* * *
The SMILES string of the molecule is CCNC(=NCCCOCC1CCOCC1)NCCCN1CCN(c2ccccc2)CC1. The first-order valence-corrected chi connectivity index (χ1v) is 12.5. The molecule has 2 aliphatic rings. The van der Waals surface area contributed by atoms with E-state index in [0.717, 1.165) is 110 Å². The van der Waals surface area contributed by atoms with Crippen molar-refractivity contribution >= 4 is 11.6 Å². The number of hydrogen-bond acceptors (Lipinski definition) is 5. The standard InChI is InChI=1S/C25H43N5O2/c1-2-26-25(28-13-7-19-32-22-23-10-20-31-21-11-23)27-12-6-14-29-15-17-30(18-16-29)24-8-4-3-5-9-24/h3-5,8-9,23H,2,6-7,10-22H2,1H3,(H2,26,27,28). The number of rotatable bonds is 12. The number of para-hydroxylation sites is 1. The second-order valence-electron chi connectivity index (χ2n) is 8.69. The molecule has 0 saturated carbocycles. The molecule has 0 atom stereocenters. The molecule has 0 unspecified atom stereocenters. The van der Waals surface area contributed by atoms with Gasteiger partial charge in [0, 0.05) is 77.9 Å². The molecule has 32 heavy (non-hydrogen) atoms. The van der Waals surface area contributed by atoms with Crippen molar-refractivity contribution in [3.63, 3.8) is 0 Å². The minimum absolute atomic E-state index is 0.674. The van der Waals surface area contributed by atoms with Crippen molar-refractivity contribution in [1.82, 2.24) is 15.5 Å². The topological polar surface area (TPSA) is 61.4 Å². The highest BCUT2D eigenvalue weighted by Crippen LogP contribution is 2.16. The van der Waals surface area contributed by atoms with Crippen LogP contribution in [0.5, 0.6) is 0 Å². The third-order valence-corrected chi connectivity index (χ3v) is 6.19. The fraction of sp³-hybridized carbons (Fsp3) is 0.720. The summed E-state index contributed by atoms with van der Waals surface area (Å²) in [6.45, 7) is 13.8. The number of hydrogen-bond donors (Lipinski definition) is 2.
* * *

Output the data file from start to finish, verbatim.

The SMILES string of the molecule is CCNC(=NCCCOCC1CCOCC1)NCCCN1CCN(c2ccccc2)CC1. The first-order valence-corrected chi connectivity index (χ1v) is 12.5. The molecule has 2 aliphatic rings. The van der Waals surface area contributed by atoms with E-state index in [0.717, 1.165) is 110 Å². The van der Waals surface area contributed by atoms with Crippen molar-refractivity contribution >= 4 is 11.6 Å². The number of hydrogen-bond acceptors (Lipinski definition) is 5. The standard InChI is InChI=1S/C25H43N5O2/c1-2-26-25(28-13-7-19-32-22-23-10-20-31-21-11-23)27-12-6-14-29-15-17-30(18-16-29)24-8-4-3-5-9-24/h3-5,8-9,23H,2,6-7,10-22H2,1H3,(H2,26,27,28). The number of rotatable bonds is 12. The number of para-hydroxylation sites is 1. The second-order valence-electron chi connectivity index (χ2n) is 8.69. The molecule has 0 saturated carbocycles. The molecule has 0 atom stereocenters. The molecule has 0 unspecified atom stereocenters. The van der Waals surface area contributed by atoms with Gasteiger partial charge in [0, 0.05) is 77.9 Å². The molecule has 32 heavy (non-hydrogen) atoms. The van der Waals surface area contributed by atoms with Crippen molar-refractivity contribution in [3.63, 3.8) is 0 Å². The minimum absolute atomic E-state index is 0.674. The van der Waals surface area contributed by atoms with Crippen molar-refractivity contribution in [1.82, 2.24) is 15.5 Å². The topological polar surface area (TPSA) is 61.4 Å². The highest BCUT2D eigenvalue weighted by Crippen LogP contribution is 2.16. The van der Waals surface area contributed by atoms with Crippen LogP contribution in [0.5, 0.6) is 0 Å². The third-order valence-corrected chi connectivity index (χ3v) is 6.19. The fraction of sp³-hybridized carbons (Fsp3) is 0.720. The summed E-state index contributed by atoms with van der Waals surface area (Å²) in [6.45, 7) is 13.8. The number of hydrogen-bond donors (Lipinski definition) is 2.